By George Ebey
Jane Isaac is the author of several works of crime and suspense including, An Unfamiliar Murder and The Truth Will Out. Her latest book, BEFORE IT’S TOO LATE, is due out this June and introduces us to her new character, Detective Inspector Will Jackman.
Following an argument with her British boyfriend, Chinese student Min Li is abducted while walking the dark streets of picturesque Stratford-upon-Avon alone. Trapped in a dark pit, Min is at the mercy of her captor. Detective Inspector Jackman is tasked with solving the case, and in his search for answers, discovers that the truth is buried deeper than he ever expected.
The Big Thrill recently checked in with Isaac to discuss her book and what elements are needed to tell a good suspense story.
What first drew you to writing about crime and psychological suspense?
Raised on Sherlock Holmes and Agatha Christie, sitting around the television with my family on a Sunday evening watching Poirot, and trying to guess whodunit. I guess I’ve always loved the twists and turns of thrillers and mysteries, so the genre felt the natural choice with my own writing.
You book features a new character, Detective Inspector Will Jackman. Did you learn anything interesting about his profession when you were developing your story?
In BEFORE IT’S TOO LATE, a Chinese student is abducted from the dark streets of Stratford upon Avon and kept in a disused pit in the surrounding Warwickshire countryside. We follow her story as she is held captive, and the rest of the novel is through the eyes of Will Jackman as he seeks to find her.
For me, research is one of the most fascinating parts of writing detective fiction and police procedural research is key, as it gives the story authenticity. As this is my third book, I was already aware of the basic ground rules of a police investigation. However, every case is different and for this novel I spent time with a former Chief Superintendent of Police who was able to help me with the protocol associated with kidnappings, and the procedure for international liaison with China, and how this affects a case.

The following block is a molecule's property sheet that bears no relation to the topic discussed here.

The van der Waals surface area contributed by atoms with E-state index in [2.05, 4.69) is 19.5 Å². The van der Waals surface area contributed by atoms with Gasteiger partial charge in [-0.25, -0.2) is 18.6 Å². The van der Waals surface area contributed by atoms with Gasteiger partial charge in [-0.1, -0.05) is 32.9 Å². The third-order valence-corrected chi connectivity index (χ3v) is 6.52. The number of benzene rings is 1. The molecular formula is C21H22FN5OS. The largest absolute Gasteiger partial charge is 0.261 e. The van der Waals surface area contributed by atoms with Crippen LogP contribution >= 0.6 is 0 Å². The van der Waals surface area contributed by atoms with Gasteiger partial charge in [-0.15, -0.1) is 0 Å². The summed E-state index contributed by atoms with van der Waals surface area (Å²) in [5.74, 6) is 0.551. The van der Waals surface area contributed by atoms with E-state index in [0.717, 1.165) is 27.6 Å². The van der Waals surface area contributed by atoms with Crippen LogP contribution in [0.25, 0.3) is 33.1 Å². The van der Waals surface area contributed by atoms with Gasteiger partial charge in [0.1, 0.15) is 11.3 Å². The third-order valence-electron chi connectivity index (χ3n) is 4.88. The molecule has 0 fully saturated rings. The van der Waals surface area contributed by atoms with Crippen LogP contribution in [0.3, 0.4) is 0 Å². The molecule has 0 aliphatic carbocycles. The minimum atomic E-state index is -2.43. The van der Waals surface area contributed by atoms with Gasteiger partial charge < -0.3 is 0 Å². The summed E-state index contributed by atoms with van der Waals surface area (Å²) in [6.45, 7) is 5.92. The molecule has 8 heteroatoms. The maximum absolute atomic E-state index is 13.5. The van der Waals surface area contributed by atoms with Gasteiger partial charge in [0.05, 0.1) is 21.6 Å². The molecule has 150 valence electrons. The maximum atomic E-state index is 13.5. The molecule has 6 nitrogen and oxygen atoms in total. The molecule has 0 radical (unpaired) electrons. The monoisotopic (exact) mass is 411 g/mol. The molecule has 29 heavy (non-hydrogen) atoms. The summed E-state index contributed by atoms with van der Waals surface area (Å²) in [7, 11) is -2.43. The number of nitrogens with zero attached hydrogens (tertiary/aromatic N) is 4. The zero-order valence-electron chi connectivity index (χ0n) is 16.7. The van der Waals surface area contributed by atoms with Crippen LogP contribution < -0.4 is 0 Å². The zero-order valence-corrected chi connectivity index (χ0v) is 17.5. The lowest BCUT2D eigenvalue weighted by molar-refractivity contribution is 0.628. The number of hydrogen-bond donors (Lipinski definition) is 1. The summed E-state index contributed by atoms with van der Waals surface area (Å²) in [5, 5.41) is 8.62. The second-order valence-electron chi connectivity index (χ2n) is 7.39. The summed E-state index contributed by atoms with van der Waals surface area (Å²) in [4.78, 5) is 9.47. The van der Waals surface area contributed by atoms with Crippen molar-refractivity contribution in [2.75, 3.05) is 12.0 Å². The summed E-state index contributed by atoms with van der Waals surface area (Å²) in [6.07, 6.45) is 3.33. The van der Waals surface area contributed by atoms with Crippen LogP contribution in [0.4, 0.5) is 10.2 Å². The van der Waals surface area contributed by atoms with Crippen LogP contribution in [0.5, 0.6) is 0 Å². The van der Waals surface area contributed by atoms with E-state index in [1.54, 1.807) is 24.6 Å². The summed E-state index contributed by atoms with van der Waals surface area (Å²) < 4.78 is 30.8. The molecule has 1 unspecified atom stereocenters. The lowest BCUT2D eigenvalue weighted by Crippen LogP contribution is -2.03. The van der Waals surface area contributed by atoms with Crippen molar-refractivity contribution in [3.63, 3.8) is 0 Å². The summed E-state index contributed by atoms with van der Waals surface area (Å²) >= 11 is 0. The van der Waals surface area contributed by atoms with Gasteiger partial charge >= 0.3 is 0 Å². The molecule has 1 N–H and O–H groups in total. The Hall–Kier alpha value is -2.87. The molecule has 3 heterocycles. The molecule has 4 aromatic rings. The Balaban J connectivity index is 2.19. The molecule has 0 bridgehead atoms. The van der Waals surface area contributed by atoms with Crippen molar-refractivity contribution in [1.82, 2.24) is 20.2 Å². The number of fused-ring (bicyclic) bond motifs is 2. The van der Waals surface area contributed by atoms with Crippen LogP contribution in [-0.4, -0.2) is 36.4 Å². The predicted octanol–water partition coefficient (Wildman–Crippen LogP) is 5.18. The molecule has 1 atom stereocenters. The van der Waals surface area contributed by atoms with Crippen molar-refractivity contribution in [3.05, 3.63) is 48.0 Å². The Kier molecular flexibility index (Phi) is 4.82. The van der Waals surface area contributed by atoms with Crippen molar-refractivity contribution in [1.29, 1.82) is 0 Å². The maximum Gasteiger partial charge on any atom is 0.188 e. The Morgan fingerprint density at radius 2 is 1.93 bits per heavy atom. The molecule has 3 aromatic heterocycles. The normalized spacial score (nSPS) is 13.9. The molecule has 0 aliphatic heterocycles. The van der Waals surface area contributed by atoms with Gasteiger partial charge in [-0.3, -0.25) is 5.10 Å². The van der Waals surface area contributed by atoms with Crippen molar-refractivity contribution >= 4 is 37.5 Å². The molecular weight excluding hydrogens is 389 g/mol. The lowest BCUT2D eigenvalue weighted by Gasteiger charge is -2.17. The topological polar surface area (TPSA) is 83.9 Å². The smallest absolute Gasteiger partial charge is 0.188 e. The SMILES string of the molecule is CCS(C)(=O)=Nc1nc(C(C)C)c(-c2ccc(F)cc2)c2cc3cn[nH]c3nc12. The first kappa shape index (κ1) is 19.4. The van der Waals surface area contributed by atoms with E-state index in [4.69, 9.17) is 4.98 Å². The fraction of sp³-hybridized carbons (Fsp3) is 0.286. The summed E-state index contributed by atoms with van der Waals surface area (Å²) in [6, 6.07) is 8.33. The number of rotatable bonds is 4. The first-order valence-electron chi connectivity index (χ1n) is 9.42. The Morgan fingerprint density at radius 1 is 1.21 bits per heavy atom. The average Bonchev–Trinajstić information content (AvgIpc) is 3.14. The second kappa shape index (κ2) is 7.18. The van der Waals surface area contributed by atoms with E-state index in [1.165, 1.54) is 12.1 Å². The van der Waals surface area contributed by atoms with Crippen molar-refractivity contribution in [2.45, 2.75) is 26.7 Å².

What elements do you feel are essential for a good suspense story?
A fast-paced text set around deeply-layered characters that jump off the page and feel real. When I’m reading myself, if I can relate to the story, I almost feel immersed in the horror and the excitement of it. That’s what I try to re-create in my own work.
What advice would you give to the newbie author?
Read voraciously in and around the genre you intend to work with, and try to write something every day, no matter how short. When your script is complete, send it to people who you trust to give you honest and constructive feedback, then rework until it is the best you can do before you submit.
It can be difficult to find a home for a novel, and publishers reject submissions for many reasons which are not necessarily anything to do with your writing: It may not fit with a publisher’s list, they may have published something similar, or they may not be looking for submissions in your genre at this time. So, if you receive a rejection, don’t give up; take heed of any advice, rework your script if necessary, and submit elsewhere.
Do you have anything new in the works?
I’ve just completed outlines for two more psychological thriller/police procedurals, one of which will hopefully be completed and ready for publication next year.
Jane loves to hear from readers and writers. Visit her website where you can email her through the contacts page or peruse her blog, ‘Caffeine’s Not a Crime’.
Visit George at: www.georgeebey.com.